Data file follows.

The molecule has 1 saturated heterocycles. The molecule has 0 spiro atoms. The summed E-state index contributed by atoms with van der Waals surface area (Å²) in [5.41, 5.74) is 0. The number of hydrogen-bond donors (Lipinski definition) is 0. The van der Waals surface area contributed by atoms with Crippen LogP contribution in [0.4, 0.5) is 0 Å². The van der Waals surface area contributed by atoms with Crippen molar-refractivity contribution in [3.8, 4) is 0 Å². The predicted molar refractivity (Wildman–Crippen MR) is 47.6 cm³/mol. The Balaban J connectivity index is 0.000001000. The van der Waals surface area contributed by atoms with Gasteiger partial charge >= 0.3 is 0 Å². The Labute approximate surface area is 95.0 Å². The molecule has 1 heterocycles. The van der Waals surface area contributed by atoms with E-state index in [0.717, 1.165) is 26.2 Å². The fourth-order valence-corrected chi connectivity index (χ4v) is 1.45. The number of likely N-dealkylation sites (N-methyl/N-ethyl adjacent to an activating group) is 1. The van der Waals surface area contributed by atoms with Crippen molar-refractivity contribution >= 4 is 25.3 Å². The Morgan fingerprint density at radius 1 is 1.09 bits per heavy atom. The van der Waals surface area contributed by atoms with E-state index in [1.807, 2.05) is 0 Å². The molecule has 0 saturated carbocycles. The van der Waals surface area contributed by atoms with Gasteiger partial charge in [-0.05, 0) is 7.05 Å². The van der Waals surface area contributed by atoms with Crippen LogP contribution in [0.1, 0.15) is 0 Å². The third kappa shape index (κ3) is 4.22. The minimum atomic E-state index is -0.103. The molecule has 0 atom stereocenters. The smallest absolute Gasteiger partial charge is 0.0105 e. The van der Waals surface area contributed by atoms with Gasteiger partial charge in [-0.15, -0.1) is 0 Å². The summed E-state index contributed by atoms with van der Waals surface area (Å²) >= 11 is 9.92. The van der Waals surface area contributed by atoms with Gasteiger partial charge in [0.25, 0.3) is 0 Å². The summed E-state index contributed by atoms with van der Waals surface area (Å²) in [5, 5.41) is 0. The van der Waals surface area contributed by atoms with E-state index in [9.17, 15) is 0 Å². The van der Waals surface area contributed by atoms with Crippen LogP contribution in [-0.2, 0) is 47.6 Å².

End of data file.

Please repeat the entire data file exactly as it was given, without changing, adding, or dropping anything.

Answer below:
The molecule has 1 saturated heterocycles. The molecule has 0 spiro atoms. The summed E-state index contributed by atoms with van der Waals surface area (Å²) in [5.41, 5.74) is 0. The number of hydrogen-bond donors (Lipinski definition) is 0. The van der Waals surface area contributed by atoms with Crippen LogP contribution in [0.4, 0.5) is 0 Å². The van der Waals surface area contributed by atoms with Crippen molar-refractivity contribution in [3.8, 4) is 0 Å². The predicted molar refractivity (Wildman–Crippen MR) is 47.6 cm³/mol. The Balaban J connectivity index is 0.000001000. The van der Waals surface area contributed by atoms with Gasteiger partial charge >= 0.3 is 0 Å². The Labute approximate surface area is 95.0 Å². The molecule has 1 heterocycles. The van der Waals surface area contributed by atoms with E-state index in [0.717, 1.165) is 26.2 Å². The fourth-order valence-corrected chi connectivity index (χ4v) is 1.45. The number of likely N-dealkylation sites (N-methyl/N-ethyl adjacent to an activating group) is 1. The van der Waals surface area contributed by atoms with Crippen molar-refractivity contribution >= 4 is 25.3 Å². The Morgan fingerprint density at radius 1 is 1.09 bits per heavy atom. The van der Waals surface area contributed by atoms with E-state index in [1.807, 2.05) is 0 Å². The molecule has 0 saturated carbocycles. The van der Waals surface area contributed by atoms with Gasteiger partial charge in [-0.05, 0) is 7.05 Å². The van der Waals surface area contributed by atoms with Crippen LogP contribution in [0.1, 0.15) is 0 Å². The third kappa shape index (κ3) is 4.22. The minimum atomic E-state index is -0.103. The molecule has 0 atom stereocenters. The smallest absolute Gasteiger partial charge is 0.0105 e. The van der Waals surface area contributed by atoms with Gasteiger partial charge in [-0.15, -0.1) is 0 Å². The summed E-state index contributed by atoms with van der Waals surface area (Å²) >= 11 is 9.92. The van der Waals surface area contributed by atoms with Gasteiger partial charge in [0.25, 0.3) is 0 Å². The summed E-state index contributed by atoms with van der Waals surface area (Å²) in [5, 5.41) is 0. The van der Waals surface area contributed by atoms with E-state index in [9.17, 15) is 0 Å². The van der Waals surface area contributed by atoms with Crippen LogP contribution in [-0.2, 0) is 47.6 Å².